Home Sweet HomeThe last two days I spent in Austria. I visited the old house, some family and friends. I didn’t really want to go, and the experience met my expectations.

First thing I went to our old house. It feels cold and abandoned. Some furniture is still there, some random bits and pieces, but it appears like a shell thrown aside, unneeded, unwanted. I took a few of the things left over from the move with me, tidied a bit here and there, but in the end it made me feel too depressed to be there alone, so I called a friend to pick me up.

Meeting members of my family was not too pleasant either. So far, everybody I have told about my plans was encouraging. Of course I got some tough questions and the occasional blank stare, but the vast majority of responses was of a positive “you go girl” fashion.
Not so my family. It’s not that I was surprising them with my decision out of the blue. I started talking of going to Japan for good about 6 months ago. And for some 10 years already it has been clear that the chances of me returning to Austria are minuscule.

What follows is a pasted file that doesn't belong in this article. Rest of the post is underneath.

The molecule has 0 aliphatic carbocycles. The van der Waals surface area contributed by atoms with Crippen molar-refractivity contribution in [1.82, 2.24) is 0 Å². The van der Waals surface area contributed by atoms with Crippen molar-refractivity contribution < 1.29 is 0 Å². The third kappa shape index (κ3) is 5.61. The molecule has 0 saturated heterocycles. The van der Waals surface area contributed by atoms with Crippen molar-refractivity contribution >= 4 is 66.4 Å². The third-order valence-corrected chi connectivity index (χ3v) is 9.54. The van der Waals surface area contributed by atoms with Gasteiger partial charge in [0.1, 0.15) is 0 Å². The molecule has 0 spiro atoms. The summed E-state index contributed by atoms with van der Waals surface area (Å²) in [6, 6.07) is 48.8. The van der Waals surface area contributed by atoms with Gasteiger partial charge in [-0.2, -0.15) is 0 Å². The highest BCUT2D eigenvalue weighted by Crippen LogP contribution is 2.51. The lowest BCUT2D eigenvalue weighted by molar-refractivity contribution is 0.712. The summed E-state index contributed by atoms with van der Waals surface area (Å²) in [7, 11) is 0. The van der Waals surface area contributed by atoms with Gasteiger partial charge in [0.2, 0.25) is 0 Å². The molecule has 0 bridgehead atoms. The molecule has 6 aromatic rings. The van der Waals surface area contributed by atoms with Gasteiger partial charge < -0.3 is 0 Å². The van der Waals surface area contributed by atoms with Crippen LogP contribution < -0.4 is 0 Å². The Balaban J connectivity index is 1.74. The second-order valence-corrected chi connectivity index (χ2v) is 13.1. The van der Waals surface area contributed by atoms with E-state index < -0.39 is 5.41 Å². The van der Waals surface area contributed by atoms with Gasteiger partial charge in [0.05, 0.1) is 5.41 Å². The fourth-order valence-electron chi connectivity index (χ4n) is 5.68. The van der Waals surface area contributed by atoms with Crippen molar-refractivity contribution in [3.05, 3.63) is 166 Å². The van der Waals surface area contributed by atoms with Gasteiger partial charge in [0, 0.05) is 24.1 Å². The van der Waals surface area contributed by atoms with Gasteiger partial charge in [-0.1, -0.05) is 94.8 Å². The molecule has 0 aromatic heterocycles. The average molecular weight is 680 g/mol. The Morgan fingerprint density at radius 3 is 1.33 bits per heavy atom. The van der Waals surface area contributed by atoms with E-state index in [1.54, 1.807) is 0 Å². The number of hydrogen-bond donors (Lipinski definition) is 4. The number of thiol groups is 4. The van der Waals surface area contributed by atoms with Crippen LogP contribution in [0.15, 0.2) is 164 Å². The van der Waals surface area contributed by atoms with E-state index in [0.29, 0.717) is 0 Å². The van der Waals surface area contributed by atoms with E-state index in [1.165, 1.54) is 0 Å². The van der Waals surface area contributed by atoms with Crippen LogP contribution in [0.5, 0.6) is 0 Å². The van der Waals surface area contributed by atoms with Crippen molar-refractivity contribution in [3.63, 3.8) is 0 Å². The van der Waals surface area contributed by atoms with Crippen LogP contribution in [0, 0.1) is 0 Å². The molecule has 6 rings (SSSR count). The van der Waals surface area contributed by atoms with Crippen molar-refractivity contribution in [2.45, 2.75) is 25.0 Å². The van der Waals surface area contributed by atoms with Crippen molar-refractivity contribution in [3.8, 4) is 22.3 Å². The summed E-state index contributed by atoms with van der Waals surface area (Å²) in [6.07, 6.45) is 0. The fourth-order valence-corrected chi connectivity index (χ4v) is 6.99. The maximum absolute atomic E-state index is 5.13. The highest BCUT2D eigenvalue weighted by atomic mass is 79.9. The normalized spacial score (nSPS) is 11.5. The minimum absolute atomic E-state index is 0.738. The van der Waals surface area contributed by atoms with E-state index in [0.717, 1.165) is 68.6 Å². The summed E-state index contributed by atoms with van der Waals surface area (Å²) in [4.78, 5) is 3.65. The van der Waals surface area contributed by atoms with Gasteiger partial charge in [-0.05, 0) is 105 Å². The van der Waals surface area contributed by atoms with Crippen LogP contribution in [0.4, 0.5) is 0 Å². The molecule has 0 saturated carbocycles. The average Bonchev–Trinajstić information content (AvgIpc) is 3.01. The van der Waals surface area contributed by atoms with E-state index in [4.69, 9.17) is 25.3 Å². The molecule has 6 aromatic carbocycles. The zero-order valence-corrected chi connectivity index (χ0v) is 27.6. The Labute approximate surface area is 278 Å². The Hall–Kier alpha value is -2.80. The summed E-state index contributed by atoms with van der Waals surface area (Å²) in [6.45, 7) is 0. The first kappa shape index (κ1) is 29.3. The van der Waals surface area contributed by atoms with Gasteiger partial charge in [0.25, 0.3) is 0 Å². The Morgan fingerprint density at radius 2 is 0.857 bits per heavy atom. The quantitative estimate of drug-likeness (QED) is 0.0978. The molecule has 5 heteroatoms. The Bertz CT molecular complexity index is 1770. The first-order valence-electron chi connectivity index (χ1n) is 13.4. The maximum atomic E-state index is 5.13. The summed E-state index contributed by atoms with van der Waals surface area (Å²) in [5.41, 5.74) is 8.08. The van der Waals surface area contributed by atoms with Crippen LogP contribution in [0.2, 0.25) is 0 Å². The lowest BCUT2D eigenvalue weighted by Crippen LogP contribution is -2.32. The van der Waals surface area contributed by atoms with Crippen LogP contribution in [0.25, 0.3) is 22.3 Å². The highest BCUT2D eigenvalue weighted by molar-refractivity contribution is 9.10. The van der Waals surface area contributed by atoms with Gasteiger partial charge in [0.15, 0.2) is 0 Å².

And still, now that I go there to bid farewell, what do I get?
Thinly veiled accusations of “you’re leaving me behind alone – how dare you”, not even an attempt to understand what I’m up to, topped up with tears that may or may not have conveyed a genuine feeling, and hugs that were all but suffocating. The general sentiment was one of “I cannot possibly understand why anyone would want to do something as crazy as that, so I think it’s better if you don’t do it either”.
Where other people have their families as support- and safety network, I got a spider’s web controlling me with ought to be’s and do’s and cannot’s. Fascinating what is visible once you take a step back.
I’m done there. No more.
No more coulda/woulda/shoulda, no more supposed to do, no more pretend to be to pacify others.
No more.

Only my life with people I choose to have part in it.

Speaking of such people – and to end this post on a positive note – I had most amazing time with my friend. As she knew this would be my last time in Austria for quite a while, she decided to pamper me.
It was wonderful: We made my favourite sweets – in perfect division of labour she did most of the cooking and I did most of the eating. We went shopping in case there is nothing to buy in Japan. And we both drooled over McDreamy of Grey’s Anatomy with a bottle of sparkling wine and ended up talking until 2 am.

That part of my trip was perfect.
I’m glad I went.